Africa Cup of Nations 2013: Group stage preview
Africa Cup of Nations 2013: Paddy von Behr and Chris Bailey bring us a group-by-group guide to this year's edition
Just one year on from Zambia’s dramatic, historic and emotional penalty shootout triumph at the African Cup of Nations, it’s back.
The big boys – Ivory Coast, Ghana and Nigeria – are hunting the trophy, while the minnows – Niger, Burkina Faso et al – will look to turn a few heads.
Here’s a group-by-group run down of who’s who and what to expect from the latest instalment of Africa’s premier football tournament.
Two-and-a-half years after the World Cup, footballing eyes are back on South Africa as Bafana Bafana host AFCON for the second time.
They last staged the tournament in 1996 – also the only time they have lifted the trophy – and manager Gordon Igesund will attempt to repeat the feat.
They are without their talisman after Steven Pienaar’s retirement, but with bags of pace in the squad and the home crowd’s backing, Bafana have a chance.
Morocco have a squad filled with familiar names, including Montpellier’s Younes Belhanda and Liverpool winger Oussama Assaidi.
However, the exclusions of Premier League stars Marouane Chamakh and Adel Taarabt may not help them end the 37-year wait for AFCON glory.
Despite their competition debut, Cape Verde are in fact the highest ranked team in Group A – 69th in FIFA’s rankings.
After eliminating Cameroon in qualifying, manager Lucio Antunes enjoyed the ideal preparation last month, accepting an invite to meet Jose Mourinho and pick up some tips.
Angola complete the group – arguably the softest of the four – after reaching their fifth straight AFCON finals.
They are still in search of their first trophy and one-time Manchester United striker Manucho will play a big part if they are to succeed.
This is Ghana, but not as you know it. Michael Essien asked to remain unpicked, while ex-captain John Mensah and Marseille striker Jordan Ayew both miss out.
The Black Stars suffer almost perennial heartbreak at the AFCON – placing third, second and fourth respectively in the last three editions.
They’ve turned to ex-Under 23 coach Kwesi Appiah to deliver one of Africa’s most talented, if luckless, nations to glory.
Mali football is on an upwards curve after finishing a best-ever third in last year’s AFCON – beating Ghana in the runners-up game.
Premier League interest is present: ex-Liverpool destroyer Mohamed Sissoko, Samba Diakite, Modibo Maiga and Mahamadou Diarra are all set to feature.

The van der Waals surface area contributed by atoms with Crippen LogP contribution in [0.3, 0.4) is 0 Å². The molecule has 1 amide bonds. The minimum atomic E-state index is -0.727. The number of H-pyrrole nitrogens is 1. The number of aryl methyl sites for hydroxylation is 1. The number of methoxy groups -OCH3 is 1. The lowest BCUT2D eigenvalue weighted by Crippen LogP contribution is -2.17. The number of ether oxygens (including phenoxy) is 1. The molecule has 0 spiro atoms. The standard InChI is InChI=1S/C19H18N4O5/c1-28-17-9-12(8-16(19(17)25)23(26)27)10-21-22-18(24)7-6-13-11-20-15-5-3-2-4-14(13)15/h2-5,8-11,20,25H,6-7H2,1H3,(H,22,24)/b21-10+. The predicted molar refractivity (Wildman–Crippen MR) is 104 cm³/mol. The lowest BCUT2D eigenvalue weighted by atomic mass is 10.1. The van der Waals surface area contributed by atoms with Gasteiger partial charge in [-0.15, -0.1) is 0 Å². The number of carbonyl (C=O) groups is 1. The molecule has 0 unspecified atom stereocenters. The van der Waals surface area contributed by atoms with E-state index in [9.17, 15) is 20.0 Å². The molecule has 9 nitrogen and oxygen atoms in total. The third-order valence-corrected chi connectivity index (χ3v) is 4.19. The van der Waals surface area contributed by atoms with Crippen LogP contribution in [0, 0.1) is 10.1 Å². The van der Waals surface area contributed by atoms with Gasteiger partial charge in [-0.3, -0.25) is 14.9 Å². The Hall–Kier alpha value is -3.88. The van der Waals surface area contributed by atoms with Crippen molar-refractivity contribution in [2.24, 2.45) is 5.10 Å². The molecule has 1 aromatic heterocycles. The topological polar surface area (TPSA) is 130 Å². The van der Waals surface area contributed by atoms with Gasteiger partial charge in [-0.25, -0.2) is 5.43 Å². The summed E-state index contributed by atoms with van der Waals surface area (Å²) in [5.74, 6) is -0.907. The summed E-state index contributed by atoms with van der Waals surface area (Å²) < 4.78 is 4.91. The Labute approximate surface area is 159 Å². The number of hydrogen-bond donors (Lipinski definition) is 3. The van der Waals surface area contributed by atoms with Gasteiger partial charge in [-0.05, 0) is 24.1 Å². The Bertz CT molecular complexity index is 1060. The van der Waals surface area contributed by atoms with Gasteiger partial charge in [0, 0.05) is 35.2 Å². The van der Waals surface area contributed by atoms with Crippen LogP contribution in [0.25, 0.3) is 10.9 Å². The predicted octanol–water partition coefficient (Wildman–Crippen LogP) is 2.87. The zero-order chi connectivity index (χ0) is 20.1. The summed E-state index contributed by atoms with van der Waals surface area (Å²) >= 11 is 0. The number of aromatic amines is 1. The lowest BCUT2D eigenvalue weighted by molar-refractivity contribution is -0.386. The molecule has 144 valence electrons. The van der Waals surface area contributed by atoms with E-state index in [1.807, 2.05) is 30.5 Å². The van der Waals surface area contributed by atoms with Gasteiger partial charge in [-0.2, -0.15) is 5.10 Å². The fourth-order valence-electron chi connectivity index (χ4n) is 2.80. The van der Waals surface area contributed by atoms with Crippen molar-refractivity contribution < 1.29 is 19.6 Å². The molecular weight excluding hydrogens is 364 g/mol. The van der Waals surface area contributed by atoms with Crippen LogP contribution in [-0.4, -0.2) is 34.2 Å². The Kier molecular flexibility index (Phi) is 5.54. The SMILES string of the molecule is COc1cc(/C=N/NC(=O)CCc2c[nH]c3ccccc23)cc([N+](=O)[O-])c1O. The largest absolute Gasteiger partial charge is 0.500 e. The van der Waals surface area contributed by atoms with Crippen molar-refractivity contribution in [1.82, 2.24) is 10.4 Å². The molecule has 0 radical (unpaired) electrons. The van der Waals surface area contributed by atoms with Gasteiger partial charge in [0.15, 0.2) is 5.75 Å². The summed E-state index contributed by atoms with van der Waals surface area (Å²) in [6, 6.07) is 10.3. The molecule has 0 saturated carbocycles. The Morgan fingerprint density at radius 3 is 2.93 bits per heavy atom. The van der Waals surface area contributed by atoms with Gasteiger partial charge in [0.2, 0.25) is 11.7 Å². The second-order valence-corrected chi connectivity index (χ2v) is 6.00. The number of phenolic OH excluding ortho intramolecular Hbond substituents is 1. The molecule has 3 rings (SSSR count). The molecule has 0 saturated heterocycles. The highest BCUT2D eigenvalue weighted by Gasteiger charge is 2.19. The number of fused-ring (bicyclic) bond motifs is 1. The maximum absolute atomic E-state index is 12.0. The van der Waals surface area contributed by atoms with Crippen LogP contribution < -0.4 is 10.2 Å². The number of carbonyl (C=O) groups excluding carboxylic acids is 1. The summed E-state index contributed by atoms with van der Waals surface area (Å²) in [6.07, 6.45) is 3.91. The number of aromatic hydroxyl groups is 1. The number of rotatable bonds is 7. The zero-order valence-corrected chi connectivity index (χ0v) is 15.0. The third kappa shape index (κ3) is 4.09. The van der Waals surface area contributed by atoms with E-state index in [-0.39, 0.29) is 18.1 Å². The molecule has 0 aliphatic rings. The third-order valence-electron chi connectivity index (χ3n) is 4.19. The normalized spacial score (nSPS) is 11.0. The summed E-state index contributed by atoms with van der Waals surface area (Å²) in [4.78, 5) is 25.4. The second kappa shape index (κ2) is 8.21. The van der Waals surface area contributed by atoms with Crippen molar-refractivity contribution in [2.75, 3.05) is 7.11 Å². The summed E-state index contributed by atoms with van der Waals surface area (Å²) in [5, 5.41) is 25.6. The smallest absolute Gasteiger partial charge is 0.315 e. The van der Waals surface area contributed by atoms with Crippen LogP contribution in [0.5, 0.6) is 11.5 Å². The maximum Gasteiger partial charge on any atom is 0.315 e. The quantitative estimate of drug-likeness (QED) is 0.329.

But Malian hopes rest on former Barcelona star Seydou Keita, arguably the heartbeat of the team.
Qualification marks repeated success for Niger, as 2012 AFCON was their first tournament ever.
They finished bottom of their group, however, and many expect more of the same this time round.
But hope lies in the fact that recently-appointed coach Gernot Rohr guided Gabon to the quarter-finals last year.
Congo make up the numbers in their first appearance at an AFCON since 2006’s quarter-final effort.
Backflipping ex-Portsmouth striker Lomana Lua-Lua and West Brom’s Youssouf Mulumbu stand out, but keep an eye on Dieumerci Mbokani, who netted nine times in qualifying.
Crowned Kings of Africa after the most dramatic of penalty shootouts against Ivory Coast a year ago, Zambia are firmly in the spotlight.
French coach Herve Renard, who returns to lead them in South Africa, inspired Zambia’s extraordinary rise to prominence.
Elsewhere in Group C, Nigeria will be hoping to make up for lost time after failing to qualify for last year’s AFCON.
Manager Stephen Keshi must knit together a side with players who ply their trade in 12 different countries.
But his first worry will be to win a game, as he failed to do in prior campaigns with Mali and Togo.
Alain Traore’s dramatic injury-time winner against Central African Republic in qualifying perfectly embodied the spirit of Burkina Faso.
However, the Stallions may need more than pluck to emerge from a strong group – a feat they have achieved just once, on their own turf in 1998.
Ethiopia are the other contenders and announce themselves on the international stage after 31 years without an AFCON appearance.
Huge underdogs – only two squad members play outside Ethiopia – the youthful side will be eager to make their mark, spearheaded by star striker Saladin Said.
Ivory Coast enter the competition as strong tournament favourites, looking to end a 21-year wait for AFCON victory.
Despite their golden generation, penalty shootout defeat to Zambia in last year’s final is the closest they have come, and their big names, including Yaya Toure and Didier Drogba, are looking to bow out with the trophy.
Togo scraped through the qualifying stages to make their first AFCON appearance since the tragic Cabinda shooting incident in January 2010.
Emmanuel Adebayor’s late inclusion will be a boost for the Sparrow Hawks, who have never reached the second round in their five tournament appearances.
Sitting just one spot below Brazil in FIFA’s world rankings, Algeria are led by former Lille, Paris Saint Germain and Ivory Coast boss Vahid Halilhodzic.
Mehdi Lacen, Sofiane Feghouli and Hameur Bouazza are among the squad’s familiar names, but former Rangers fullback Madjid Bougherra is left out.
And Tunisia complete the 16 teams, with former international Sami Trabelsi in charge – his debut managerial position.
The Eagles of Carthage last won the AFCON in 2004 and Trabelsi has assembled a young squad in an attempt to end their nine-year wait.